Church-run homeless shelter in NYC under threat of closure

New York City, August 13, 2021

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A shelter run by the charitable “St. John Give Hope” foundation that has been rehabilitating homeless and addicted men in New York City since 2017 may have to close next year if they can’t find new premises or manage to buy out the space they are currently renting.

The shelter and its “brothers” are spiritually nourished by the Russian Church’s Patriarchal Parishes in the USA. The wards, natives of former Soviet republics, built a Church of St. John of Kronstadt themselves, where regular services are celebrated by Fr. Maxim Pliskov, who also lives in the shelter, struggling to help the men overcome alcohol and drug addiction.

And not only does the shelter help the homeless and addicted, but it also serves as a beacon of Orthodoxy in the Coney Island area where there was no church before.

A 5-year lease was signed for the shelter at its current premises in 2017, and the owner plans to sell the building once the lease is up. Thus, the St. John of Kronstadt Foundation is seeking donors to sign up for monthly PayPal donations. With 100 or more such donors, the bank could be convinced to grant a loan for the Foundation to buy the property.

It is very difficult to find people who are willing to rent to a homeless shelter, and the current location was found only after a long search and in a state of disrepair (the wards did many repairs themselves). Thus, the Foundation greatly hopes to buy their current space.

Despite the poor conditions, the shelter has proved to be a blessing to many. OrthoChristian was informed of the story of several men who have gotten or are getting themselves back on their feet thanks to the Church institution.

Having gone an alcoholic binge, one man, Igor Kravchuk, found himself with nowhere to turn. He called the shelter and begged them to come get him from Detroit, where he was dying without any medical insurance or knowledge of English. Two men who used to be in the same situation took a bus from New York and took him back to the city, where they managed to get him into a hospital to undergo detoxification and rehabilitation, after which he will be able to move into the shelter.

Alexander Mishin was also an alcoholic and spent six months homeless on the streets of New York and four months at Rikers. He now leads a sober life and dreams of returning to his work of helping troubled teens.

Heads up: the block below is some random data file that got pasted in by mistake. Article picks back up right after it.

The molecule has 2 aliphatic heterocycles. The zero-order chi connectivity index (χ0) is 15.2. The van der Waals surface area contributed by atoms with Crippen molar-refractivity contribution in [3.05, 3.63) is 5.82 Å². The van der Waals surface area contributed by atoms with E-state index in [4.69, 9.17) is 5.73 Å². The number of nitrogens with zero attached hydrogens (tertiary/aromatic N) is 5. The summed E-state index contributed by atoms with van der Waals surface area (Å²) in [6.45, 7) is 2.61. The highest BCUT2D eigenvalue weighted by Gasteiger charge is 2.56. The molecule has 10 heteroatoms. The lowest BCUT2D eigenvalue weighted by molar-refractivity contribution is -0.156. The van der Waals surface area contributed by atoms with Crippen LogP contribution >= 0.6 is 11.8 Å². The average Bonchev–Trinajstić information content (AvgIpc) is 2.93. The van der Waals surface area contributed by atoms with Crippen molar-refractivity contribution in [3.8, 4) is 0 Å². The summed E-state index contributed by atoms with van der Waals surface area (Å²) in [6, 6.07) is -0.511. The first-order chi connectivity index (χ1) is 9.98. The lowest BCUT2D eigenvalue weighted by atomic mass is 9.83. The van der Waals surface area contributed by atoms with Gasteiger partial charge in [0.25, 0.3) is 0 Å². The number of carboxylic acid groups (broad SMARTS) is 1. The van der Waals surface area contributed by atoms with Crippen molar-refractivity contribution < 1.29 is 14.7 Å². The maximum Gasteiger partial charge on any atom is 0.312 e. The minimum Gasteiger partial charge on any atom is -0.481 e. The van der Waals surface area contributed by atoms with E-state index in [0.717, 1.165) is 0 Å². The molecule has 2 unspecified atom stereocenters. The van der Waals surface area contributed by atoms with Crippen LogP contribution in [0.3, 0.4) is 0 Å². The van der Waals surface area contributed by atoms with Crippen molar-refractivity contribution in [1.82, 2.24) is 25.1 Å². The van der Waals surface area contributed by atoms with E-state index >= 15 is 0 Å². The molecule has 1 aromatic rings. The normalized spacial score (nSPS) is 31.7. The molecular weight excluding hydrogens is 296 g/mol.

Sergei Kolerev also found himself homeless and addicted, divorced by his wife. But after undergoing rehabilitation, his wife returned, and he now runs his own construction repair business.

The House of Mercy also helps those who have already died. The St. John of Kronstadt Foundation is currently preparing the funeral for Miroslav Mitsoda, a native of the Transcarpathian Province of Ukraine, who spent his final years and the shelter before dying of cancer. The city can bury him in a common grave, while the Foundation hopes to erect a cross tombstone so his relatives can find the place of his burial.

Donations can be made at the shelter’s website, or by PayPal:

Donate to Miroslav Mitsoda’s funeral via GoFundMe.

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Dolores Delgado9/14/2022 12:38 am
I have tried to reach the organization, St. John Give Hope, in NY, without success. I have e-mailed and called them. Do they no longer exist?
Michael (Gabriel) Kay2/24/2022 5:55 pm
Greetings from Flagstaff AZ estados unidos. I'm interested in moving to NYC & Being part of your community. I'm a hard worker, get along well with other people. I don't drink or do drugs anymore by God's grace though I'm on methadone temporarily. My phone is 2486736695. Thank you & please call or txt me anytime ????☦????
The Rt. Rev. Archimandrite Joseph (Hoffman) OCA8/14/2021 8:21 pm
What a great story! God bless all those of the St. John Give Hope Foundation, and God bless the wards struggling to overcome their addictions. I had no idea an Orthodox Christian home like this existed in NYC. I encourage all Orthodox Christians to pray for this organization and to help them, financially, as they are able. This is a wonderful example of faith in action.
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